Apart from the technical aspects, which were virtually perfect, Shutter Island provides several levels of enjoyment. There is suspense throughout – the film is an excellent thriller. On a deeper level, the movie examines the nature of human sanity. Overall, Shutter Island is an engrossing thriller told through excellent visuals that only Scorsese can create. The fantastic directing, acting, and technical aspects of the movie take a typical horror film and make it into a thought-provoking, beautiful film.

Review: Transformers: Revenge of the Fallen

In Action, Dreamworks, Michael Bay, Paramount, Remakes & Sequels, Reviews, Sci-Fi/Fantasy, Transformers on June 24, 2009 at 4:14 AM

Transformers: Revenge of the Fallen is a sheer mess. I really want to like it, but it’s impossible – the movie has a horrible plot and is way too long. The only reason there even is a plot is to set up a lot of cool robot fighting.

This time around, Sam Witwicky (Shia LaBeouf) finds a piece of the All Spark in a hoodie from the first movie (Why he hasn’t touched that sweatshirt in two years is never explained.) which causes him to have visions of ancient symbols. Megatron (Hugo Weaving) comes back and our hero is joined by his girlfriend Mikaela (Megan Fox) and Leo (Ramon Rodriguez), who is introduced as an alien/robot conspiracy theorist, but only uses his knowledge once. (In order to get Agent Simmons (John Turturro), who knows more than him.) Sam and the gang finally end up in Egypt looking for the Matrix of Leadership. (Which turns out to be incredibly easy-to-find item, considering it’s been hidden for about 20,000 years.) Of course, an enourmous battle ensues. Besides the logical dilemmas such as the seemingly endless supply of robots who were mysteriously missing in the first movie (I guess it was their day off.), the fundamental problem is that the story leaves absolutely no room for any character development or underlying themes. Sure there’s enough story to fuel copious amounts of cool robot fighting, but there is no meaning or question explored by this film (at least the first hinted at humanity’s capacity for good). This is especially atrocious considering the two lead robots – Optimus Prime (Peter Cullen) and the Fallen (Tony Todd).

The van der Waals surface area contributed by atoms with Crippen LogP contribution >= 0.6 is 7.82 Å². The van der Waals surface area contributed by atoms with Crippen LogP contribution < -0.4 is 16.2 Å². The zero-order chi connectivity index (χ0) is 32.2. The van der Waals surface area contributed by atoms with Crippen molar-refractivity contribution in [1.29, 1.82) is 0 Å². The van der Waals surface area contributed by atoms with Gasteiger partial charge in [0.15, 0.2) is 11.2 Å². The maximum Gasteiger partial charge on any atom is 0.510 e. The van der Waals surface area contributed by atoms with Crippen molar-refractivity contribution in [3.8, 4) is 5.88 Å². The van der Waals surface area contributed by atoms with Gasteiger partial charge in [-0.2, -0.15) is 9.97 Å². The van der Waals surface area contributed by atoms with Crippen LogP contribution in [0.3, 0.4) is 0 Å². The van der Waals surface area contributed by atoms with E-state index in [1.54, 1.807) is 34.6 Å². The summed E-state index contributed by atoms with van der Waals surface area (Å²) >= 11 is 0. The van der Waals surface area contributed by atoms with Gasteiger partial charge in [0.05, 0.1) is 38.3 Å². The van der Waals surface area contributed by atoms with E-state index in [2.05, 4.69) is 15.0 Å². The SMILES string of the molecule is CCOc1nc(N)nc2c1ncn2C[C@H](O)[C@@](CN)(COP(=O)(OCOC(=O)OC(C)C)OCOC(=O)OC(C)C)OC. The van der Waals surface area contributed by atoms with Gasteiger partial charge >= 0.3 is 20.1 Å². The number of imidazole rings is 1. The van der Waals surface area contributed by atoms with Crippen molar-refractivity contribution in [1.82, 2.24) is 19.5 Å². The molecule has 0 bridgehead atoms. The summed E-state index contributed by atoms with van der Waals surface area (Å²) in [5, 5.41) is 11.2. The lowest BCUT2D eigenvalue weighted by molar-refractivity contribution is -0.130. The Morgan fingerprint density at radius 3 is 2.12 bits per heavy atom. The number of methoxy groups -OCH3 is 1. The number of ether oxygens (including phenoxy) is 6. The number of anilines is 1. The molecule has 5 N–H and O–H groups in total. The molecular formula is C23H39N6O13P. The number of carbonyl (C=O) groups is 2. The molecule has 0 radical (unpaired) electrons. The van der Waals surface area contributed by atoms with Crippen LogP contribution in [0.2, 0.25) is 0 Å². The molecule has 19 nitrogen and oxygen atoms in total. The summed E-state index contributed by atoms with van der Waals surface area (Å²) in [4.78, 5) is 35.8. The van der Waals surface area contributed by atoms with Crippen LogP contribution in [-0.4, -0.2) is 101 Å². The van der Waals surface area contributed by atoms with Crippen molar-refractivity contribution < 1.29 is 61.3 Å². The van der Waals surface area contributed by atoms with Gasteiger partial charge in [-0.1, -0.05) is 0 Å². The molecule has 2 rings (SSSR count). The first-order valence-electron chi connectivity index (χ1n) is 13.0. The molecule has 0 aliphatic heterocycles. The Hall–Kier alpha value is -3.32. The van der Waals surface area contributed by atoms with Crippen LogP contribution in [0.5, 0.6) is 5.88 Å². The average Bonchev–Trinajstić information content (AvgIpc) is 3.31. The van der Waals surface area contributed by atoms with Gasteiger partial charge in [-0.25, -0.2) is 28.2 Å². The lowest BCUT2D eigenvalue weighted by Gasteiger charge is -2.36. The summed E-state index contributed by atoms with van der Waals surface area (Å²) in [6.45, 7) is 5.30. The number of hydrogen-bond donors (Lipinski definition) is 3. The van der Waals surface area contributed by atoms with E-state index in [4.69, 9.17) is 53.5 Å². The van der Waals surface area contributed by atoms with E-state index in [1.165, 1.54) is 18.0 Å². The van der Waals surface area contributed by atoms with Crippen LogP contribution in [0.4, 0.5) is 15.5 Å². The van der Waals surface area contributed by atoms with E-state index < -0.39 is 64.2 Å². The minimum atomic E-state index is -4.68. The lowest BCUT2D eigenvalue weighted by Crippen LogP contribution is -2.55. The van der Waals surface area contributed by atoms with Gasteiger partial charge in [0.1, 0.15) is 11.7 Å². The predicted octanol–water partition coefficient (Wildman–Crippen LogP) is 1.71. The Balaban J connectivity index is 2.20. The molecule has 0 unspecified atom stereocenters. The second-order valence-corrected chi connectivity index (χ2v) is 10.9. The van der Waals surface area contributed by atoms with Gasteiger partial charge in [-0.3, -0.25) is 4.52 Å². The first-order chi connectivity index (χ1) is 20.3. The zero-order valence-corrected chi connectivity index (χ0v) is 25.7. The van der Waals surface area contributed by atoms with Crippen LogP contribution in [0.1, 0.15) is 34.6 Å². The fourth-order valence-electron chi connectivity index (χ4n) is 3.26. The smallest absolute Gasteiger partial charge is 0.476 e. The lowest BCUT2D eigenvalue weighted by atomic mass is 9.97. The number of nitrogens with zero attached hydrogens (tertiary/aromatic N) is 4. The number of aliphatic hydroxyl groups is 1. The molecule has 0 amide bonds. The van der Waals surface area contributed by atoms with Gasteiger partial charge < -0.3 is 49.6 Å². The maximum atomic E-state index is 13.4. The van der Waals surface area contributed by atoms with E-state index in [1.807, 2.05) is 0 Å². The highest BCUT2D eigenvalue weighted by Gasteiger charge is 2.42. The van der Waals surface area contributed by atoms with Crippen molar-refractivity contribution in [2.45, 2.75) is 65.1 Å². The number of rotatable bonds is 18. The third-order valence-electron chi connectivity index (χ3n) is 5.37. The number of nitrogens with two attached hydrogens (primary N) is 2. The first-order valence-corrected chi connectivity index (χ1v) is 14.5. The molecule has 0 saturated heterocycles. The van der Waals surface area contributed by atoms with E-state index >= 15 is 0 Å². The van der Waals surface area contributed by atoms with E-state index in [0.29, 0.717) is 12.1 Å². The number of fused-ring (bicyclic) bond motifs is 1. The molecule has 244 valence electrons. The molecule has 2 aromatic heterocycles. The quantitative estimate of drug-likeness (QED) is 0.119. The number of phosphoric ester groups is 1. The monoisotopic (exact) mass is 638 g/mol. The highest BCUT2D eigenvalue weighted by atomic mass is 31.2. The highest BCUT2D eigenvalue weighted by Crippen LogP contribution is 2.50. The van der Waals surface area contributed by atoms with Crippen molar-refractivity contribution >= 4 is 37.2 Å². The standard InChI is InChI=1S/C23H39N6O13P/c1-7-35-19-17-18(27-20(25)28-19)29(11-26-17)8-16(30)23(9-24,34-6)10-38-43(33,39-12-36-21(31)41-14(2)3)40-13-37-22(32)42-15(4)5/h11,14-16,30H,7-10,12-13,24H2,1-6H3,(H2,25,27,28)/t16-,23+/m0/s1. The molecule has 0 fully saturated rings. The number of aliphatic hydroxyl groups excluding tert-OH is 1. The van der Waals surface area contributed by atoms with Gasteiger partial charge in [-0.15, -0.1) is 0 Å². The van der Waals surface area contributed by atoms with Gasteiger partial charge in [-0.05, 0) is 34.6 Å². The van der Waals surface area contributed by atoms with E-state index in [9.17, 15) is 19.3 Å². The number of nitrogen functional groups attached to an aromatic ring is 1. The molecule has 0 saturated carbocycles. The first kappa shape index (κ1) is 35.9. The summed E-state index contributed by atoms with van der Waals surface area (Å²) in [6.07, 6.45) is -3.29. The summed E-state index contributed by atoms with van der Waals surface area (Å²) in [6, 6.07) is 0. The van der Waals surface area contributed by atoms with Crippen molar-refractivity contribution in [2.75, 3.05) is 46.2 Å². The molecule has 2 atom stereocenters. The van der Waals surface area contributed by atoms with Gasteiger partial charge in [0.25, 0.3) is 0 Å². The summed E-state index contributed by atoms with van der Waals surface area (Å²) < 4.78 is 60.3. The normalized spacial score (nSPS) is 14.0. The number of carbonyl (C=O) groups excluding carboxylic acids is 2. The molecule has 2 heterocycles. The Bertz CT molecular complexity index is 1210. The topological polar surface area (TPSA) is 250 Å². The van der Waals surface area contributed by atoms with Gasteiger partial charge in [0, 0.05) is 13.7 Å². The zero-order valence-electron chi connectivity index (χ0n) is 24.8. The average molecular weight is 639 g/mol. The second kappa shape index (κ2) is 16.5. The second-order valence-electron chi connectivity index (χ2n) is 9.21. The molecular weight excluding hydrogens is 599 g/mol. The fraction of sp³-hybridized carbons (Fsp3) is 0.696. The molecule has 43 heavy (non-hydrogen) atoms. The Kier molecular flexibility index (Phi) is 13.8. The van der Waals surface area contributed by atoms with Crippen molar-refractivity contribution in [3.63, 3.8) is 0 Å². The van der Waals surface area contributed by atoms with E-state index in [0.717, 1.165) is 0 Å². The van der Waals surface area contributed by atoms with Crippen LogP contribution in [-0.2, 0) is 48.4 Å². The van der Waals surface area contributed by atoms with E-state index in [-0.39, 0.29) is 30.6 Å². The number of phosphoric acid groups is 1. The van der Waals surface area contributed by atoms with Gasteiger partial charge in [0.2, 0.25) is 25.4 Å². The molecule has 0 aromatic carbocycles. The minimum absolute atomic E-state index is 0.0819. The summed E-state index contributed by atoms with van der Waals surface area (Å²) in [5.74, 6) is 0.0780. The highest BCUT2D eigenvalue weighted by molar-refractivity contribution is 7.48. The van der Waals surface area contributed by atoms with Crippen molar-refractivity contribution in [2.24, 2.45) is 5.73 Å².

The first is Optimus Prime, an extremely wise, very old alien robot who has been through a lot. Basically, he’s the Autobots’ philosopher and everything he says sounds world-shattering thanks to Peter Cullen’s fantastic voice work. Why not use this asset to explore more of human nature? The second, the Fallen of the film’s title, has been described as “the Lucifer of the Transformers universe.” No he isn’t – at least not in the movie. The film begins in 17000 BC as the Fallen is working on a huge machine on Earth. Now, I’d figure that a trip back almost 20,000 years would be pretty important. Not in this film. The only purpose that scene serves is to set up the title card and to establish that there is a huge machine underground in Egypt. Essentially, the movie skips right over the Fallen’s “fall”. The pivotal turning point that establishes this titular character’s motivation for 20 milleniums is glazed over.